Unlike past mobile SDK releases from Microsoft, a free version of development tools for Windows Phone will be available, named "Visual Studio 2010 Express for Windows Phone". A preview of that is presently available, complete with an emulator. In the future, a mobile-oriented version of Expression Blend 4, a designer-centric development tool, will also be available."

Link to Original Source
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Microsoft Office 2007 SP2 Released, Supports ODF

shutdown -p now shutdown -p now writes  |  more than 4 years ago

shutdown -p now writes "On April, 2008, Microsoft has released service pack 2 for Microsoft Office 2007. Among other changes, it includes the earlier-promised support for ODF text documents and spreadsheets, featured prominently on the "Save As" menu alongside Office Open XML and the legacy Office 97-2007 formats. It is also possible to configure Office applications to use ODF as the default format for new documents.

In addition, the service pack also includes "Save as PDF" out of the box, and better Firefox support by SharePoint."

Link to Original Source
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ISO publishes final Open XML specification

shutdown -p now shutdown -p now writes  |  more than 5 years ago

shutdown -p now writes "ISO/IEC 29500:2008, better known as Office Open XML, is now a published ISO International Standard. Major changes since last public drafts include splitting the standard into "strict conformance" and "transitional conformance" parts, with all the Microsoft Office compatibility hacks going into the latter, "for Office Open XML consumers and producers that comply to the transitional conformance category ... provide support for legacy Microsoft Office applications". The complete standard, including the transitional part, is still rather unwieldy at 7,228 pages; of those, the transitional elements take up only 1,475 pages.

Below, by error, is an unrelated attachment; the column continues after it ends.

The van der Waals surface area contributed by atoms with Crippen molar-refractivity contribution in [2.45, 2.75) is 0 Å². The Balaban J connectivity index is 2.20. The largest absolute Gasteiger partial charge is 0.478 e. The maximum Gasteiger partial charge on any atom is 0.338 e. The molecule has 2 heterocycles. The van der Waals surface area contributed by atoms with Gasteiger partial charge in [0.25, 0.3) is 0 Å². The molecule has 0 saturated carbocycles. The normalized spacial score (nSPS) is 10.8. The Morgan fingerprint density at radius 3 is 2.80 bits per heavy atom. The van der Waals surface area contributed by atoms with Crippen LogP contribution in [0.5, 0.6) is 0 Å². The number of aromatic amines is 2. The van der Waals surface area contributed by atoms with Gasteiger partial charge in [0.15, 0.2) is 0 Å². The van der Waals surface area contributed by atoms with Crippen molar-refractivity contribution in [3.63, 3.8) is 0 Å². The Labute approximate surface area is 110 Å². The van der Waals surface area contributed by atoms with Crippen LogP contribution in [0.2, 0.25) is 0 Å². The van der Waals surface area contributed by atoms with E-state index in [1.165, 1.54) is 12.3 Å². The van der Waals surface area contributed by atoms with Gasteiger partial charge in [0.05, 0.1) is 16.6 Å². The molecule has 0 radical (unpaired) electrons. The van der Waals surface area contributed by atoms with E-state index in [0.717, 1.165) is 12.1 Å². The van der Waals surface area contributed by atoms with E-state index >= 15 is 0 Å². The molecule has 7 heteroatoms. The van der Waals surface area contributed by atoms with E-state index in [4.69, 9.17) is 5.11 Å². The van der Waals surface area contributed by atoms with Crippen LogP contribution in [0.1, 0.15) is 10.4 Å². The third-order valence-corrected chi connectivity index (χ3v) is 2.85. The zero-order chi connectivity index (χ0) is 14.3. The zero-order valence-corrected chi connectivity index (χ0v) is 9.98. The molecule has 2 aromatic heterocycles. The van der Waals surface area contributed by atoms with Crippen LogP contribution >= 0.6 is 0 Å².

In addition, the ISO press release explicitly references something called "Microsoft Office 2008" at least one time. Presumably, it would be a Microsoft Office release fully compliant with the newly released specification in its final form; however, there haven't been any announcements from Microsoft about a product named "Office 2008" yet."

Link to Original Source
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Exploits generated autpmatically from patches

shutdown -p now shutdown -p now writes  |  more than 5 years ago

shutdown -p now writes "A group of researchers wrote a paper (PDF) on automatic generation of exploits from security patches. It works by performing flow analysis on the code that is changed by the code to find the boundary conditions that lead to vulnerability in an unpatched version. It's not just theory, either: they have successfully generated exploits for 5 known vulnerabilities in Microsoft products using their algorithm. The authors note that a successful attack using this method is particularly likely when vendor deliberately delays releasing security patches to the general public, to push them in a single bundle on a regular schedule — as is the case with Windows Update and its infamous Patch Tuesday."
Link to Original Source

Journals

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Contact me

shutdown -p now shutdown -p now writes  |  more than 2 years ago

If you want to contact me without spamming article discussions (i.e. if you're new here), just reply to this post.